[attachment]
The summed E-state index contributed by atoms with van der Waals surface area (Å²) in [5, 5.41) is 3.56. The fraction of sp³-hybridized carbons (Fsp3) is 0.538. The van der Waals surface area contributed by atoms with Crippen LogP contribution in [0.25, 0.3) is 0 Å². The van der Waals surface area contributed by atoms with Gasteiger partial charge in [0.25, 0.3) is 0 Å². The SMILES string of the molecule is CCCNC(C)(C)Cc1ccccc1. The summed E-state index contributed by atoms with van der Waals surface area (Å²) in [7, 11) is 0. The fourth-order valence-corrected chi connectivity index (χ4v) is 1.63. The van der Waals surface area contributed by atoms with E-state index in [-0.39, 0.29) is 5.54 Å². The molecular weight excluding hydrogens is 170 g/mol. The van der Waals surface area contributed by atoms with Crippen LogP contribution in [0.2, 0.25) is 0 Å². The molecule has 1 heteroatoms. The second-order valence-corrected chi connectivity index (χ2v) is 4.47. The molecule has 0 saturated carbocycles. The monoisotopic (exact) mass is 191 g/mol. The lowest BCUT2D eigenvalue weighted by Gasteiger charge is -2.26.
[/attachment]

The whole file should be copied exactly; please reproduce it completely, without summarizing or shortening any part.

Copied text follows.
The summed E-state index contributed by atoms with van der Waals surface area (Å²) in [5, 5.41) is 3.56. The fraction of sp³-hybridized carbons (Fsp3) is 0.538. The van der Waals surface area contributed by atoms with Crippen LogP contribution in [0.25, 0.3) is 0 Å². The van der Waals surface area contributed by atoms with Gasteiger partial charge in [0.25, 0.3) is 0 Å². The SMILES string of the molecule is CCCNC(C)(C)Cc1ccccc1. The summed E-state index contributed by atoms with van der Waals surface area (Å²) in [7, 11) is 0. The fourth-order valence-corrected chi connectivity index (χ4v) is 1.63. The van der Waals surface area contributed by atoms with E-state index in [-0.39, 0.29) is 5.54 Å². The molecular weight excluding hydrogens is 170 g/mol. The van der Waals surface area contributed by atoms with Crippen LogP contribution in [0.2, 0.25) is 0 Å². The molecule has 1 heteroatoms. The second-order valence-corrected chi connectivity index (χ2v) is 4.47. The molecule has 0 saturated carbocycles. The monoisotopic (exact) mass is 191 g/mol. The lowest BCUT2D eigenvalue weighted by Gasteiger charge is -2.26.